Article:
Comcast Plans Makeover to Improve Its Image with Consumers
Comcast Corp. (CMCSA), the nation's largest cable provider, will try to recast its image among consumers, launching a major effort this week to rebrand its cable services under the banner "Xfinity."
The effort comes as Comcast is facing rising competition from satellite providers, telecommunications giants and online video platforms. It's also preparing to take a majority stake in entertainment giant NBC Universal in a bid to pioneer digital business models at a time of uncertainty for the industry.
But even as the company's makeup changes, its image as a monopolistic cable giant with shoddy customer service, clunky technology platforms and rising prices is well ingrained in the public mind, drawing a sharp contrast with new media brands like Netflix Inc. (NFLX), YouTube and Apple Inc. (AAPL).
Comcast, which announced the move last week, will keep its corporate name intact, at least for the time being.
"Xfinity will be the new brand for our products, but it will be connected to Comcast's company name," Comcast spokeswoman Jenn Khoury said. "It's about the new products that we're offering and will offer that will give customers access to more content across technology platforms and faster speeds online."
Cablevision Systems Corp. (CVC) has had a similar effort underway for years, with its products marketed under the Optimum brand. Time Warner Cable Inc. (TWC) is working on its own rebranding plan, known internally as "Project Mercury." Meanwhile, old phone companies have launched their own rival video and high-speed Internet service under new brand names. Verizon Inc. (VZ) calls its products Fios, while AT&T Inc. (T) adopted the name U-Verse.
"They don't want to be seen as stodgy and slow-moving old media and telecommunications companies," said John Gilles, vice president of engagement with Method, a brand experience design agency. "They're trying to express to consumers that they are aware of what's happening with the Internet and they're going to be leaders and innovators in delivering new services."
Comcast's new brand was first unveiled when it introduced its online video subscriptionââ¬âservice last year as Fancast Xfinity. Xfinity will be the new brand for all its products starting Friday in 11 U.S. markets where the company has either launched its fastest broadband Internet service or its all-digital cable TV offering.
In those markets, Comcast will be launching advertisements across a variety of media that are tied to the Winter Olympic Games in Vancouver. Khoury declined to comment on how much the company plans to invest in marketing the new brand. She said it will be rolled out over the course of the year, and the company will change the branding on its trucks and the uniforms of its technicians, with the ultimate goal of rolling it out across its entire footprint.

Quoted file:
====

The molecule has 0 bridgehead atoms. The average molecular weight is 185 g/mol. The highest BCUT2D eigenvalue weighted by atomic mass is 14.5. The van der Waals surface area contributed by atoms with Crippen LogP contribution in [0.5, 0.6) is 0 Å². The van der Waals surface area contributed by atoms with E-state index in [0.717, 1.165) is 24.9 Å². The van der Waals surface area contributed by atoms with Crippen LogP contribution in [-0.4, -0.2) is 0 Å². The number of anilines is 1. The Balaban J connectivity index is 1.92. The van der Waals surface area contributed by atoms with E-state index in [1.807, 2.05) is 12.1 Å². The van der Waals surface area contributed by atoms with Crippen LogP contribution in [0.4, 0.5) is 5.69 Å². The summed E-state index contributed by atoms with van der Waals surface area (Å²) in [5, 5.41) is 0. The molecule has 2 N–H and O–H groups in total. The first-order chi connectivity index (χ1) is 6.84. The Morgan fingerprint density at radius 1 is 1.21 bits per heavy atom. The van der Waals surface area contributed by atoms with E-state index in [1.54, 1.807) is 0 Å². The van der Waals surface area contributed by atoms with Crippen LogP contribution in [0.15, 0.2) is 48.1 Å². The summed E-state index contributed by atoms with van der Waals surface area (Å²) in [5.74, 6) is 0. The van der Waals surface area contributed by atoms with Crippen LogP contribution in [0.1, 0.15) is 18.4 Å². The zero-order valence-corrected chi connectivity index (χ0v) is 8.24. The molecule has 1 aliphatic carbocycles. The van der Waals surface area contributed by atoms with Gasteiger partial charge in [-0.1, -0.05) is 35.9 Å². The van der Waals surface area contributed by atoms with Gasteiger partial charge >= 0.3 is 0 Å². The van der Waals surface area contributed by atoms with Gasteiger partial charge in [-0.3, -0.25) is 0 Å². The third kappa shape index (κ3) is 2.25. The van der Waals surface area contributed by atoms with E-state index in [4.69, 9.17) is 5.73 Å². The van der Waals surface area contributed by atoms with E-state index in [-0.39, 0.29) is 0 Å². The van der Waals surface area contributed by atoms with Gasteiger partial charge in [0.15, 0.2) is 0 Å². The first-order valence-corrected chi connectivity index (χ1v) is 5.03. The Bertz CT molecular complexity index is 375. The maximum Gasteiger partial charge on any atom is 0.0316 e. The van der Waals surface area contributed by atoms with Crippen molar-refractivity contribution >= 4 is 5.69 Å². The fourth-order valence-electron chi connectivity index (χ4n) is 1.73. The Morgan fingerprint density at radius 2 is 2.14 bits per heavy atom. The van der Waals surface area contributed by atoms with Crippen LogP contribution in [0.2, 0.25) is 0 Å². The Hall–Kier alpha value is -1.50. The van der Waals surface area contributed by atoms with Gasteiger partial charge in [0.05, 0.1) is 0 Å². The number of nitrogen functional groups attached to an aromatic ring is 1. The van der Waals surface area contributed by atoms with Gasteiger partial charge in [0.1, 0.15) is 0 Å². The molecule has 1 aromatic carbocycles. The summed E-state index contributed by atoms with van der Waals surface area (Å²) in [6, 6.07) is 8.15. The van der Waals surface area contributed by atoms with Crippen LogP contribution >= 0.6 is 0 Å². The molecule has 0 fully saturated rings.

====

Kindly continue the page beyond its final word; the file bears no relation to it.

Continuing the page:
"I suspect they're calculating that starting fresh by investing in a new name is a better option than trying to reposition the old one," said Timothy Calkins, marketing professor at Northwestern University's Kellogg School of Management.
The cable giant's latest attempt at image control isn't even off the ground, and critics are already having fun at its expense. For instance, a consumer affairs blog owned by Consumers Union, The Consumerist, opined that Xfinity sounds like a company that would make pornography, and it posted its "X-rated" version of the logo online, inviting users to submit their own.
Online ridicule is nothing new for Comcast. The rise of digital communications has empowered a barrage of consumer complaints about the cable giant over the years, giving rise to Web sites like ComcastMustDie.com. Recently, it has taken steps--like providing a customer-service guarantee and communicating with consumers directly online--to improve its image, but Comcast, along with other cable operators and airlines, is still ranked near the bottom of major companies in The American Customer Satisfaction Index.
"The Comcast brand name doesn't exactly evoke warm fuzzies from its customers, " said Craig Moffett, analyst with Sanford C. Bernstein & Co. "It's really an indictment of the entire industry that after all these years, the brand Comcast has so little value that you'd even consider dropping it."